Smaller projects to support German minorities are primarily funded by the ifa culture managers' project budget.
The ifa supports larger, long-term projects with funds from the German Federal Foreign Office in a closed, two-stage allocation procedure. Funding is provided for projects run by associations and institutions in German minority communities in Central, Eastern and Southeastern Europe and the Commonwealth of Independent States.
The following areas are prioritised:
Bilingual early education
Strengthening cultural identityThe ability to cultivate, learn and use the German language in everyday situations is an important concern for the minorities. The ifa intends to provide local training schemes on bilingual early education for a greater number of multipliers, and it involves parents in developing kindergartens to further strengthen participation.
Extracurricular youth education
Developing individual personalities and taking responsibilityTo date, concepts for youth education are underdeveloped in the minorities’ associations. Extracurricular youth education helps young people to develop their personalities, gives them a sense of social responsibility, and encourages involvement in the community. The ifa supports stimulus projects (in German), trains multipliers and facilitates partnerships with experienced professionals working in extracurricular education in Germany.
Harnessing and enhancing intercultural skillsMinorities are mediators between different cultures and can act as linchpins between their country and Germany. The skills they acquire in this role are a vital resource, which we aim to enhance and showcase. This can be aided by networking. The ifa therefore initiates and promotes cooperation, emphasising the value of networking and taking advantage of existing local expertise.
Encouraging professional qualifications
Enabling a qualified workforce and developing elitesThe ifa supports full-time and volunteer workers in German minority organisations in accessing education and gaining qualifications. We also encourage the expansion of these organisations – many of which are suffering from falling membership levels. Last but not least, our work in education also aims to address the lack of elite personnel within minority communities.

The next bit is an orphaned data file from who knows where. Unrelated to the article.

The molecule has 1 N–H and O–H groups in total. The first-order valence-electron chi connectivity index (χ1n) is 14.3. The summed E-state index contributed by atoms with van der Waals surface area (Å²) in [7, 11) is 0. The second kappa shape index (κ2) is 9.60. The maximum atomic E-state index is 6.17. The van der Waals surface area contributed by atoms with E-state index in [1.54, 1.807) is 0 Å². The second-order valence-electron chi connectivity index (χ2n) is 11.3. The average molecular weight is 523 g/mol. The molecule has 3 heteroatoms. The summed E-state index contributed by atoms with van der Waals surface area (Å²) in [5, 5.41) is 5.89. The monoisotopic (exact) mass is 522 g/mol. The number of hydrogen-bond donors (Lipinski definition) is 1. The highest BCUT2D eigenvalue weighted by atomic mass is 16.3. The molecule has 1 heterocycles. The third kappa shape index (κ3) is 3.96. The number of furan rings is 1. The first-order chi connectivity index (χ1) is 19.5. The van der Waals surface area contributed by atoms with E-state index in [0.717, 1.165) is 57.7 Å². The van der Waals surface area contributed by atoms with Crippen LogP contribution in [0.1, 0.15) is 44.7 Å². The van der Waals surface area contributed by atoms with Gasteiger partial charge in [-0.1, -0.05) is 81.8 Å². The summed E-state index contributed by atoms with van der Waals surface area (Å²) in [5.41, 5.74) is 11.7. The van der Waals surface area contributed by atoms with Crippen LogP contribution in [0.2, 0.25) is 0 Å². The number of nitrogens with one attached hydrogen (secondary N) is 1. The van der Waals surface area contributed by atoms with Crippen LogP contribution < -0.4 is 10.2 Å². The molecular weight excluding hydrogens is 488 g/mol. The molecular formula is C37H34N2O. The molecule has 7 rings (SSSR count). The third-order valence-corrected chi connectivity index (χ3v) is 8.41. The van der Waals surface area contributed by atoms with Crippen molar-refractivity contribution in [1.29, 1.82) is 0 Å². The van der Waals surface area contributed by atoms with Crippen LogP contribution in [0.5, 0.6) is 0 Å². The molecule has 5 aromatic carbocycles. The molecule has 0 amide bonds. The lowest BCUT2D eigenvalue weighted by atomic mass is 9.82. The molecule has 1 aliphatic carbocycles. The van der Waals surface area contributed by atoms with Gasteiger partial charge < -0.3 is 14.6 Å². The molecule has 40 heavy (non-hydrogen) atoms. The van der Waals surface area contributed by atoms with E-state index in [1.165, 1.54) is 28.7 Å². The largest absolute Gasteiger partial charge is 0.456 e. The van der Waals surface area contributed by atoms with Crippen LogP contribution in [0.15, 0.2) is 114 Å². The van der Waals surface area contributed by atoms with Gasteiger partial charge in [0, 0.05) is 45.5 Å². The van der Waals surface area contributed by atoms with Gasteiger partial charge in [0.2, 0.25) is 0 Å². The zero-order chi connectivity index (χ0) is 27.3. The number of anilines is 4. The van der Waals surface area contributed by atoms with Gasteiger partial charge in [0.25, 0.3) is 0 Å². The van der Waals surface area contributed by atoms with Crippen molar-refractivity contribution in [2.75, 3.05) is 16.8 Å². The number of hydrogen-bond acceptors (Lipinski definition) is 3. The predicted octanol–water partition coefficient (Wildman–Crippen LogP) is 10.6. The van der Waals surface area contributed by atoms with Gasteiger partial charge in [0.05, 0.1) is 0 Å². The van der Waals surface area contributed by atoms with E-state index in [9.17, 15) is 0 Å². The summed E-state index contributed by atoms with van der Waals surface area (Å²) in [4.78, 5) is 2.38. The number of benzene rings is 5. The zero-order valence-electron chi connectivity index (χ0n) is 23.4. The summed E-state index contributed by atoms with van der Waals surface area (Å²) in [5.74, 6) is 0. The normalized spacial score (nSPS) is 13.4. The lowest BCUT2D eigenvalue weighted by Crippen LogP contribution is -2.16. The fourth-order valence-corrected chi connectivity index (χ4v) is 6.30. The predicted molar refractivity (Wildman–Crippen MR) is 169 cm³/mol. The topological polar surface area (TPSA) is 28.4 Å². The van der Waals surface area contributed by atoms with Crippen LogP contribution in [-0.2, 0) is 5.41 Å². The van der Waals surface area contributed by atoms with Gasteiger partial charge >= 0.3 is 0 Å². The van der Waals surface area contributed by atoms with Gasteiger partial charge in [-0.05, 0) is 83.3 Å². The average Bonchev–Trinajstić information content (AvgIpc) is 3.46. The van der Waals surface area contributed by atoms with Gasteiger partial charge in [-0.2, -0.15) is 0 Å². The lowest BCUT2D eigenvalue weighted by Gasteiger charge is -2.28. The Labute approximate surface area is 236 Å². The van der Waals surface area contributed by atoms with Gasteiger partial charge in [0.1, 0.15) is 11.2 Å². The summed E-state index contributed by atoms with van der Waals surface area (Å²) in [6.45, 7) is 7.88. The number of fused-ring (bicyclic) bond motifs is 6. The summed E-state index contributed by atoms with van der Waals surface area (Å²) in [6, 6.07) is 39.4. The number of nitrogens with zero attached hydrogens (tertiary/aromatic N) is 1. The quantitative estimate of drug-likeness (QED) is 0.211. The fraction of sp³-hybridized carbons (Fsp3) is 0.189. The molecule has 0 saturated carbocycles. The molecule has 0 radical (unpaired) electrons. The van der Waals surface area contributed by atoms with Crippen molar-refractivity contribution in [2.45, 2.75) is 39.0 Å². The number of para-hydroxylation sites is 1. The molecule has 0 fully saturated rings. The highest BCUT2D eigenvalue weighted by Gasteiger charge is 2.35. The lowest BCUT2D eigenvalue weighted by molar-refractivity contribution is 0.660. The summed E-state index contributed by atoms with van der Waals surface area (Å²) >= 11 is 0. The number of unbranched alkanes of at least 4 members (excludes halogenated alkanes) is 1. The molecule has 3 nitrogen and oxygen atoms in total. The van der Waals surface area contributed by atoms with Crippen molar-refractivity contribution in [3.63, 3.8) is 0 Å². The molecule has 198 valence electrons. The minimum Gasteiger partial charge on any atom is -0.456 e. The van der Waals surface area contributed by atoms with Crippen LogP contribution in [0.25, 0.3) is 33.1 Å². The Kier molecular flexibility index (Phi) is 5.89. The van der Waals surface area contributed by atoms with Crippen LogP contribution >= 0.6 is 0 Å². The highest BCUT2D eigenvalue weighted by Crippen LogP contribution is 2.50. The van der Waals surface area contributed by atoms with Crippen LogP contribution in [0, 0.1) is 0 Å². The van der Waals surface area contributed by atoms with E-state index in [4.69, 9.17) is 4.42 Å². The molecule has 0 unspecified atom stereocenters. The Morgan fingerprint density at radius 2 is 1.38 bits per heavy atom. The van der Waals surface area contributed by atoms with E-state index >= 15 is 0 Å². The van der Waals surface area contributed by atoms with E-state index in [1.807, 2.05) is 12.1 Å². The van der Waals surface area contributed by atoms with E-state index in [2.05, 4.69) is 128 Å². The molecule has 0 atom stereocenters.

Highlighting contributions to modern societiesLittle research is currently conducted into minority issues, other than from a historical perspective. Yet it could be highly valuable to examine what contributions minorities make today in modern societies – in particular in terms of participation, identity, tolerance, shifts in perspectives, and intercultural experience. In order to make this knowledge of integration readily available, the ifa supports research projects on minority issues with future relevance.
Increasing relevancy and opening up to Web 2.0The minorities' German-language media are important flagships for the communities. Once they have achieved a certain presence thanks to their circulation, content and quality, they may even enter into local media channels, bringing values based on German media with them. To this end, the ifa supports training for editorial offices and publishers active in the relevant media. We help improve the quality of these media by deploying (in German) mother-tongue editors to the region. In particular, the ifa supports initiatives aiming to make use of Web 2.0 as a medium for information, discussion and interaction. However, for reasons concerning allocation regulations, there will be cutbacks in funding for production costs in the medium term.